Quō vādis Sidney? That is the question a lecture series titled Sidney 2030 tries to answer. (Wolf Depner/News Staff)

Lecture series tries to forecast likely future of Sidney

Series starts Oct. 27 with a presentation from Jim Bottomley, a futurist

Sidney’s community association hopes to spark discussion about the future of the community through a lecture series titled Sidney 2030.

“We will be covering issues like sea level rise, the economy, affordable housing and transportation,” said Eric Diller, a community association board director. “The purpose is to think ahead about our community. We already know that some things like the demographics of Sidney are changing, and we are just going to be talking about where we see the community going into the next 10 years or so.”

More than two in five people were 65 years of age and older in 2016 in Sidney, according to Statistics Canada. As a coastal community, Sidney will also have to deal with the effects of climate change, including rising sea levels.

RELATED: Saanich’s population is aging faster than the rest of Canada but less than Victoria and Oak Bay

The series starts Oct. 27 with a presentation from Jim Bottomley, described as a futurist, at the Sidney All Care Residence on Mills Road. “What we are hoping that he will do is give us a big overview of the trends that are happening right now, and how those might play out by the year 2030,” he said, adding that Bottomley has worked with communities across the country on their long-term plans.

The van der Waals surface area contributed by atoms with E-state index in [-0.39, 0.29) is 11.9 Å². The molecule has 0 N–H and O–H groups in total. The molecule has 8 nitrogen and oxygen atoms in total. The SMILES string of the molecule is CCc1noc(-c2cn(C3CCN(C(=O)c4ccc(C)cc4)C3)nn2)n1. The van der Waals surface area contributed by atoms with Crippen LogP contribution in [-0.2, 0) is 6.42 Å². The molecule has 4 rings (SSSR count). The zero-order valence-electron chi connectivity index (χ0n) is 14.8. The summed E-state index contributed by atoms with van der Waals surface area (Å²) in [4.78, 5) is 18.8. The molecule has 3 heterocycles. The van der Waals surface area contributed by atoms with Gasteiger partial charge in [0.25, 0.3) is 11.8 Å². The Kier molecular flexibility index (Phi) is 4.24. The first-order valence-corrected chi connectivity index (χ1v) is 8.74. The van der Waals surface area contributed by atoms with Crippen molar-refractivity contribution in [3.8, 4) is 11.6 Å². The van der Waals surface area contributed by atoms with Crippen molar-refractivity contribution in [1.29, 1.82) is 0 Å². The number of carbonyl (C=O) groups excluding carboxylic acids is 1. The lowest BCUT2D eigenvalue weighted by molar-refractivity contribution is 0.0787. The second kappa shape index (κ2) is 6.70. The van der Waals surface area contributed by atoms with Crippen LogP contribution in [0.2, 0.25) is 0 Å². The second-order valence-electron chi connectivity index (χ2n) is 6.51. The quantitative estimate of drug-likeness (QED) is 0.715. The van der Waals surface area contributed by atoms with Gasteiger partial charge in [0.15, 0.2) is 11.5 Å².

Diller anticipates up to six speakers over the course of the series, which will unfold over several months into 2020, with future speakers announced closer to their respective appearance.

Ultimately, the series hopes to inform residents about the changes that are coming down the line in broad strokes, said Diller, who hopes that the series will draw interested residents, starting with younger ones.

“Obviously, more of them are going to be around in the future,” he said. “And then the second group we are trying to attract are local politicians who are currently in the office, especially some of the younger ones, who we are hoping are going to be carrying on in office closer to that mark [2030].”

He acknowledged that the future is very unpredictable. “We are just going off what recent trends are,” he said. “We feel 10 years is not that long of a time. So the trends that we are seeing now are going to have some relevancy.”

Aside from a local gift, the speakers will not receive compensation. “We feel that the speakers that we are trying to attract to the series also care deeply about the region and their community, and would be more interested in providing this information as a benefit to the community,” said Diller.



nick.murray@peninsulanewsreview.com

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